It’s the fifth suicide in five months. Yu Mein Chow, a 56 year old living in Queens, was found dead in the East River on May 11. Having spent $700,000 on the coveted medallion that would allow him to operate a cab in the city, he found that he just couldn’t make enough driving his cab to make it worthwhile. With no other options, he chose to end his life.
The New York Times has been following developments on these taxi driver suicides as they happen. In a world proliferated by ride shares like Uber that don’t require a taxi medallion and therefore undermine the importance of taxis, drivers are finding it harder and harder to make a living.
The medallions are intended to limit the number of cab drivers and thus ensure their livelihood. But ridesharing apps like Uber had just made that useless because just about anyone can get behind the wheel.
It’s a heartbreaking development. Drivers have been begging City Hall to make changes to protect their livelihood, but it just hasn’t been enough. Five cab drivers have ended their own lives since December of 2017—one even going so far as to shoot himself outside of City Hall. But nothing has been done yet to ensure that these drivers will be protected from the onset of rideshares.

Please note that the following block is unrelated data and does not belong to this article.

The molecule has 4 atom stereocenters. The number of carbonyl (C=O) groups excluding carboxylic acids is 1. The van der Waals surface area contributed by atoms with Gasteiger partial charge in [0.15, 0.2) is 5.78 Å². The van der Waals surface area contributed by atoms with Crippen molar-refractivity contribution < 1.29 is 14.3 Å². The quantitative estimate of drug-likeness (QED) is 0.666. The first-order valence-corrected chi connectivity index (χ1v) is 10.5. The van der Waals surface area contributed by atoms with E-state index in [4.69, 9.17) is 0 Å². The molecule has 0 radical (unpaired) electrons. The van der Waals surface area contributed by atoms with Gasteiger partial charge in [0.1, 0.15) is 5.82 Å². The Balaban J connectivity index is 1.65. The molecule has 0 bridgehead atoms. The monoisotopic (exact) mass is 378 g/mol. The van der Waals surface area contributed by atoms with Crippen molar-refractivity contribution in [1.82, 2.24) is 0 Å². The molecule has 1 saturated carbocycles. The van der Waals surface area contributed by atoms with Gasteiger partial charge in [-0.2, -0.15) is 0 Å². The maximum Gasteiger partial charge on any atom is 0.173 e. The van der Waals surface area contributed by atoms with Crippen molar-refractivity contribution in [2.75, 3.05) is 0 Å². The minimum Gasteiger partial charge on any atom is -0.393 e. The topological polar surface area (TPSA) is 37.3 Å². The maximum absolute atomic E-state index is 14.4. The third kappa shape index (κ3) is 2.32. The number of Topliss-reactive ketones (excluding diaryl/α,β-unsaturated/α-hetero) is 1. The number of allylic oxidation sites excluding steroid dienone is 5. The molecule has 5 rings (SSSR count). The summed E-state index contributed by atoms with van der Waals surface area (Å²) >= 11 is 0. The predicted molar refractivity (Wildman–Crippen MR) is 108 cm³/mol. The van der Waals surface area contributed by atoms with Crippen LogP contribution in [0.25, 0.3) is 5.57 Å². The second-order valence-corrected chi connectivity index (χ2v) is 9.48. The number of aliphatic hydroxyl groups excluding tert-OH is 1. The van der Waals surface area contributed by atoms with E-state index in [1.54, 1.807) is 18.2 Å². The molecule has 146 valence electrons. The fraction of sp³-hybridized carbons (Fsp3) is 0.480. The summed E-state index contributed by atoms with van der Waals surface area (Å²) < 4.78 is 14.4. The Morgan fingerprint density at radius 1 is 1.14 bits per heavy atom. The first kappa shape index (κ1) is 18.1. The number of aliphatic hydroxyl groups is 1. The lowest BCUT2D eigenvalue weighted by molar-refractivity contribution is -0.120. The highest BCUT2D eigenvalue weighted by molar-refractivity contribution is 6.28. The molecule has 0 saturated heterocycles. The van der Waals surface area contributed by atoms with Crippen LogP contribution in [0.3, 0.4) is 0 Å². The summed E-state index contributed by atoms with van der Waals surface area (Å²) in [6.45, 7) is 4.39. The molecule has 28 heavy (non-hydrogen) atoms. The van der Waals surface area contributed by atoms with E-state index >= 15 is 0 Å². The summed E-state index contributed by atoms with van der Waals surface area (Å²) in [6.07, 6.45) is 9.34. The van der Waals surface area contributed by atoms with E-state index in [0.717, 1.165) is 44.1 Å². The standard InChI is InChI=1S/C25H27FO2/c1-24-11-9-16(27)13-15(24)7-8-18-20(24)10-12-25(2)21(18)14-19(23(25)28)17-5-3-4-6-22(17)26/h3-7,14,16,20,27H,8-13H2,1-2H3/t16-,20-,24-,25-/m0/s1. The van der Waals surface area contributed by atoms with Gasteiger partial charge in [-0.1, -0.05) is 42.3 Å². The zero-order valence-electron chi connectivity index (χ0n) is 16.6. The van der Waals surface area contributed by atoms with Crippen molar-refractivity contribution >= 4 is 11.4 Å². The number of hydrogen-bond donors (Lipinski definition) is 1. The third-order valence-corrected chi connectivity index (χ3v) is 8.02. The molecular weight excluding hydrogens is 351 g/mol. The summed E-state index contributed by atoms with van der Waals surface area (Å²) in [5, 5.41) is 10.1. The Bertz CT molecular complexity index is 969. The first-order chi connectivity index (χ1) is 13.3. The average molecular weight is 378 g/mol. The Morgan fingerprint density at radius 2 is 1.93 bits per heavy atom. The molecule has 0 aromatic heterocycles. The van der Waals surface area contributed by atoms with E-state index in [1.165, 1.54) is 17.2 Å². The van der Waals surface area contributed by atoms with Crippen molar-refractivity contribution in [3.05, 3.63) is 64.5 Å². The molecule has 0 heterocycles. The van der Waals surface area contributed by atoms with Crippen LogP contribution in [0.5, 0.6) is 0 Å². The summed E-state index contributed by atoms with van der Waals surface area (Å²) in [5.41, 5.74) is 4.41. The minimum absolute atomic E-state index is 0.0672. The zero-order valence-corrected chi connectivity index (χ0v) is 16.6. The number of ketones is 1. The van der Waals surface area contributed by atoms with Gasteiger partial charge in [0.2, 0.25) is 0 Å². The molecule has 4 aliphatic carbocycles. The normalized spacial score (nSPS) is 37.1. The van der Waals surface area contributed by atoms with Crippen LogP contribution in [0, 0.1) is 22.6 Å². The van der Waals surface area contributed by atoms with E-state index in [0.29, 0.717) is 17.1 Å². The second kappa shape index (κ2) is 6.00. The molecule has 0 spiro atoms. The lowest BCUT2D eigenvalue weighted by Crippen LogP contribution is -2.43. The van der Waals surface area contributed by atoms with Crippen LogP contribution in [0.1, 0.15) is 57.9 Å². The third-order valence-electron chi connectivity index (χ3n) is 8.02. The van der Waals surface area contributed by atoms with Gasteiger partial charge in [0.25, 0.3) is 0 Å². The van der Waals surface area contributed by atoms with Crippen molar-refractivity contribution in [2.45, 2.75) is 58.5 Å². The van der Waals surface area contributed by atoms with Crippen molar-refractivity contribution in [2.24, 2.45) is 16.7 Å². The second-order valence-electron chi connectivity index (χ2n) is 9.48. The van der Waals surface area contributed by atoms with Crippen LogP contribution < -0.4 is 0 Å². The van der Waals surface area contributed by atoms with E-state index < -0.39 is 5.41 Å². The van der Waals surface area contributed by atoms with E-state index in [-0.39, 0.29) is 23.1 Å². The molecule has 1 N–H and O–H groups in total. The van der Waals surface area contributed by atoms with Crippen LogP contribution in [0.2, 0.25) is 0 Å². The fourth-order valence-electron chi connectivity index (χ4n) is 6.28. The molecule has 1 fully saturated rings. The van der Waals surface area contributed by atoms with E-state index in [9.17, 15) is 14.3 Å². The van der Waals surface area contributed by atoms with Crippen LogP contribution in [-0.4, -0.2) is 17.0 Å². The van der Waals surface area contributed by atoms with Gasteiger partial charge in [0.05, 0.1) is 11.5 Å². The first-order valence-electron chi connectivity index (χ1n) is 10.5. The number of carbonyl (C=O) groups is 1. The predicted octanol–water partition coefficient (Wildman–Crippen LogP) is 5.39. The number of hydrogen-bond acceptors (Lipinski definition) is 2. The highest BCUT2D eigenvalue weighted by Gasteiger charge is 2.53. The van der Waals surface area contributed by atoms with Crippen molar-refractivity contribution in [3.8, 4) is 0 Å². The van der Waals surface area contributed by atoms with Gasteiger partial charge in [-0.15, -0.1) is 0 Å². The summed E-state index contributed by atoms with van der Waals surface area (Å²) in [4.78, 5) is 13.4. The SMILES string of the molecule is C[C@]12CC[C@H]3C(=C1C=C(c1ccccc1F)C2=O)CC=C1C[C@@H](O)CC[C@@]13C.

According to NYT, drivers are working 12- to 14-hour shifts to make up for the income that they lost trying to become a taxi driver in the first place. In the case of Helen and Nicanor Ochisor, the couple shared 12-hour shifts in a single taxi, taking turns driving in the day and then at night. But it still wasn’t enough to make a living on.
While we can’t ask those who committed suicide what the true factors leading to their decision was, the string of similar stories about these cab drivers has led to some pretty strong conclusions. The fact that all of these drivers have been suffering economically and working incredibly long hours only to be consistently ignored by the government that’s supposed to be supporting them is harrowing.
But the people of New York don’t want that change. Mayor Bill de Blasio tried to cap Uber in 2015, and he suffered a wild defeat. It’s starting to become more and more apparent that something needs to be done, but progress is necessarily slow. Political decisions like these can’t be made in a day. But several bills are being discussed again that could change the rules for rideshare apps.
It’s the side of apps like Uber that no one ever wants to discuss, but it’s time we start having these conversations. In cities like New York, actual lives are at stake.